Having a memorial service by yourself in your own way
Honoring your memory of the person who passed
It’s important to say goodbye in your own way and in your own time. There’s no right or wrong way to doing this.
Avoid bottling up emotions. Keeping things to yourself might build up tension inside you. Finding a way to express how you are feeling might help you to feel better. You might want to talk to someone, write your thoughts down, draw, or punch some pillows.
There’s no timeline or deadline. Don’t worry about how long grieving should last, or any judgments that you should be “over it” by now. Everyone experiences grief in their own way and on their own timeline. And you may feel better for a while and then experience a fresh wave of grief—especially if something happens that reminds you of the person, or as a significant holiday or anniversary approaches.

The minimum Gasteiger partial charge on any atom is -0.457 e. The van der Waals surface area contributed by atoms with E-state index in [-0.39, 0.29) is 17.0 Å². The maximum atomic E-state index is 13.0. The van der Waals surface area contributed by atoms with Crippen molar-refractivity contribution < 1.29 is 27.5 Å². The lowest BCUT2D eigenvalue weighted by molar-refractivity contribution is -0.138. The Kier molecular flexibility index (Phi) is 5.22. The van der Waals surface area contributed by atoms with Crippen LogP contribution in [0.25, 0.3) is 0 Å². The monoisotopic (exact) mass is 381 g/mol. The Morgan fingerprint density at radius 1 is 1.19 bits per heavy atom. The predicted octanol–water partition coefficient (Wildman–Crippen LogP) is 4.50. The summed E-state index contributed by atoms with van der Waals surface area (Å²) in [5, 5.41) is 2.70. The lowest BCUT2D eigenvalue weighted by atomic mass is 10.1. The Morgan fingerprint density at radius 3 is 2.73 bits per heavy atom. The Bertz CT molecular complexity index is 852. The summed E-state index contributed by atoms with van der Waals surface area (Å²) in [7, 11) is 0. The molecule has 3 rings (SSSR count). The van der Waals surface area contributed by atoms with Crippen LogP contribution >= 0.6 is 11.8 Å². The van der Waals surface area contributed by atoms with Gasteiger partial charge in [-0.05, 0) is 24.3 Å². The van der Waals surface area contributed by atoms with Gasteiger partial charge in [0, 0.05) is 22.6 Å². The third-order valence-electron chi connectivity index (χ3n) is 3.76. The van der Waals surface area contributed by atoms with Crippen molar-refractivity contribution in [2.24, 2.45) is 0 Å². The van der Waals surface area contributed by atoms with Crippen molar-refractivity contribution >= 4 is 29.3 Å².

Talk to someone. It might be helpful to talk to someone you trust about how you’re feeling. This could be a family member, friend, mental health professional, minister or other spiritual leader. If you’re in need of crisis services, check out our crisis helpline and resource directory.
Information for this article was provided by:
Some of the information is adapted from the book After Suicide, Help For The Bereaved by Sheila Clark. Published in 1995 by Hill of Content Publishing Company Pty Ltd, Melbourne 3000.
The American Society of Clinical Oncology website, “Coping with Change After the Death of Someone You Love”
Acknowledgements: This article was originally developed by youth and staff for us.ReachOut.com